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Guilty: NYPD Officer Convicted for Reckless Manslaughter in Death of Akai Gurley, Faces up to 15 Months

New York City Police (NYPD) officer Peter Liang (R) is escorted by a court officer inside the criminal court after an arraignment hearing in the Brooklyn borough of New York City February 11, 2015. BRENDAN MCDERMID / Reuters

New York City Police (NYPD) officer Peter Liang (R) is escorted by a court officer inside the criminal court after an arraignment hearing in the Brooklyn borough of New York City February 11, 2015. BRENDAN MCDERMID / Reuters

Peter Liang, the NYPD rookie police officer charged in the infamous stairwell death of Akai Gurley — an unarmed Black man in an East New York housing project — was convicted of reckless manslaughter.

Liang was found guilty of the most serious charge, and according to the Washington Post was fired from the department.   The case stems from a November 20, 2014 incident in which the officer was patrolling the Brooklyn building, gun drawn, and opened fire when Gurley and his girlfriend opened a door to the stairwell.

The bullet ricocheted off a wall and hit Gurley, 28, on a lower floor, as WNYC reported. According to prosecutors, the officer’s actions were reckless and he tried to hide the fact that he had discharged his gun.  Further, the prosecution argued Liang was reckless with his weapon and violated his duty to serve and protect by failing to perform CPR on the victim.  Liang maintained the shooting was accidental.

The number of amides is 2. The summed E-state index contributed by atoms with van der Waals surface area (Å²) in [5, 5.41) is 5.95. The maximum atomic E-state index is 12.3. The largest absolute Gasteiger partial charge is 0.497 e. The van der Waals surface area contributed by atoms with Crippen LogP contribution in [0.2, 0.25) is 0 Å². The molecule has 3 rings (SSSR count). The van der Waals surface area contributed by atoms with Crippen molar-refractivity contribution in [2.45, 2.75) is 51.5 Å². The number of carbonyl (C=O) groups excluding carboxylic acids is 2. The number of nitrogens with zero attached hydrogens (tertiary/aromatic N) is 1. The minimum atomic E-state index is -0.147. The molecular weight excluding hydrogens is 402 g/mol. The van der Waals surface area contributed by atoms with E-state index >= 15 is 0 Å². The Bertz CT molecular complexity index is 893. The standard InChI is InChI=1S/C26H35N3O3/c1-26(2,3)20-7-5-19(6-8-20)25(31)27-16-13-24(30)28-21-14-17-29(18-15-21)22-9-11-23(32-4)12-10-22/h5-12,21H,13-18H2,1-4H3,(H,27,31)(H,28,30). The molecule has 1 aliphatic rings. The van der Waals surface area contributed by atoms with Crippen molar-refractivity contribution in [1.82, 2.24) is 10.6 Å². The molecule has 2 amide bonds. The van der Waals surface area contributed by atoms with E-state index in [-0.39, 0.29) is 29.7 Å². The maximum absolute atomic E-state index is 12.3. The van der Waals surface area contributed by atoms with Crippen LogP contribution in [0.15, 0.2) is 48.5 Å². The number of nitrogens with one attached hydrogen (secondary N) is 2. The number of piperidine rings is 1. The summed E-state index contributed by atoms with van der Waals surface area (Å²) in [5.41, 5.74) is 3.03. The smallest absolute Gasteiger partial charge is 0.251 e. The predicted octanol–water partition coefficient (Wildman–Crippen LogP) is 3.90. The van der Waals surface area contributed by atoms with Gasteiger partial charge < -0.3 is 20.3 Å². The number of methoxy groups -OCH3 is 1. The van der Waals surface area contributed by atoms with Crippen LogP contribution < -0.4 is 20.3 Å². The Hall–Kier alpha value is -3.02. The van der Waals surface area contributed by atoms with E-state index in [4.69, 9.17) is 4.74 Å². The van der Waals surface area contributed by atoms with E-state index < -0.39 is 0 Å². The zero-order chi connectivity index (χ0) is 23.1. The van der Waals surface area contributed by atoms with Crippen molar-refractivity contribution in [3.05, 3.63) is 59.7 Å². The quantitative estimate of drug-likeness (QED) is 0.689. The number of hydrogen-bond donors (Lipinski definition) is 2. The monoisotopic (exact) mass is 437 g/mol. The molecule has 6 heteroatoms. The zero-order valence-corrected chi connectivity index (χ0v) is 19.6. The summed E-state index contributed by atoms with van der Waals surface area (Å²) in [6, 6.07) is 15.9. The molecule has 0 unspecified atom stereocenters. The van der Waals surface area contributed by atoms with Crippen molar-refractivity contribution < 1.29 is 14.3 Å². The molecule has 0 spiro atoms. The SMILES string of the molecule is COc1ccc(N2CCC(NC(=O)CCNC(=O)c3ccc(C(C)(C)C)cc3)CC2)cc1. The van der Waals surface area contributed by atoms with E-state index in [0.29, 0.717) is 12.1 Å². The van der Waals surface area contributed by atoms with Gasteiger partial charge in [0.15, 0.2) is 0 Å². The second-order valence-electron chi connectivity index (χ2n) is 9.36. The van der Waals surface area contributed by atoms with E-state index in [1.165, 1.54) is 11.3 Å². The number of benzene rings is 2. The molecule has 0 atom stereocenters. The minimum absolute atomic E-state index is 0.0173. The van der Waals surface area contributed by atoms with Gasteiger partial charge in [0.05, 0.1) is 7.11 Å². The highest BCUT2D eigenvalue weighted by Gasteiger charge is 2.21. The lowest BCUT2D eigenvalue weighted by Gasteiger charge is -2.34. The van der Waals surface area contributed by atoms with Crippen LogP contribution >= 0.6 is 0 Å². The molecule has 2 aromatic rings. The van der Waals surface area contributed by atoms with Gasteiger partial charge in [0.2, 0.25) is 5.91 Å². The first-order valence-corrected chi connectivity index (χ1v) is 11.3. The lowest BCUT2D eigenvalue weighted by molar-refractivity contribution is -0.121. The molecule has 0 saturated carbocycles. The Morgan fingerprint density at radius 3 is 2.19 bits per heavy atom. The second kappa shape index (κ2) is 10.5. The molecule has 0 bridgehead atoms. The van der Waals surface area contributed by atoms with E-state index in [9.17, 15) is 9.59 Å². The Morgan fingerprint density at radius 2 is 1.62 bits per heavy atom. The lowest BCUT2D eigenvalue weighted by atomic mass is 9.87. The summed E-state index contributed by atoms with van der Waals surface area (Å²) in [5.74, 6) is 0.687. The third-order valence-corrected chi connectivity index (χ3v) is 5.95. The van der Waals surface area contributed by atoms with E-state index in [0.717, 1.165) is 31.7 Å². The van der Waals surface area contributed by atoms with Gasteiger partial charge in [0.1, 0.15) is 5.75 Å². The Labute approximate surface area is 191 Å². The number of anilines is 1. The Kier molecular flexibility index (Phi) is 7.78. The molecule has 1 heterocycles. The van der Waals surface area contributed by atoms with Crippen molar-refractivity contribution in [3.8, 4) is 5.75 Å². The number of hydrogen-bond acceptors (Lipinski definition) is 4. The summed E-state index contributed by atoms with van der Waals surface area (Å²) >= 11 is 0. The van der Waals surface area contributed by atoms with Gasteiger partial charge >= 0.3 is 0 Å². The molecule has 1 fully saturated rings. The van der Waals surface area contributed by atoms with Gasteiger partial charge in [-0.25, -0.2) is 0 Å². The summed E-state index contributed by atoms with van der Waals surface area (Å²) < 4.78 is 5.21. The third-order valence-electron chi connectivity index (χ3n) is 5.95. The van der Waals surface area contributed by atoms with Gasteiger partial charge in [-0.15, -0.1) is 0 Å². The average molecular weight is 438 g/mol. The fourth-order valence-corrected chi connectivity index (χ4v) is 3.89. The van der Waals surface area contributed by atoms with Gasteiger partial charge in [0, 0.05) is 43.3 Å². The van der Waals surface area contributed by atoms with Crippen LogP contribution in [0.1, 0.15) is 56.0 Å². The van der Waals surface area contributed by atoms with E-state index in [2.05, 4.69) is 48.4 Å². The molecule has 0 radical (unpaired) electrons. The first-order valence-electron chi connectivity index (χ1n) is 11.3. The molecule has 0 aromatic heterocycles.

Ken Thompson, Kings County district attorney, said the ruling showed that “no matter where you live in Brooklyn, your life matters” as the Guardian reported.  Meanwhile, Scott Rynecki, the attorney representing the Gurley family in a civil suit, responded to the decision by saying “no one is here rejoicing at the fact that this officer was convicted… but the message was sent… that if a police officer does something wrong their actions will be held accountable and will be held accountable in a court of law.”

Police commissioner William J. Bratton called this episode an accident and said Gurley was “totally innocent.” “The jury has now spoken, and we respect its decision,” said Mayor Bill de Blasio. “We hope today’s outcome brings some closure to the Gurley family after this painful event.”

Akai Gurley

Akai Gurley

And Patrick J. Lynch, the NYPD police union chief, concluded the verdict would have a “chilling effect,” adding: “We are very disappointed in the verdict and believe that the jury came to an absolutely wrong decision.  This was a terrible and tragic accident and not a crime.”

Last week, following the shooting of two officers in a Bronx stairwell, Lynch suggested that cops need to have their guns drawn when entering such stairwells. Following the fatal execution-style shooting of two officers in December 2014, Lynch all but declared war against the Black citizens of New York, calling for a “wartime” police force in reaction to the #BlackLivesMatter movement.

In the verdict, Liang was also found guilty of misdemeanor official misconduct.  He faces as much as 15 months in prison.  Sentencing is set for April 14.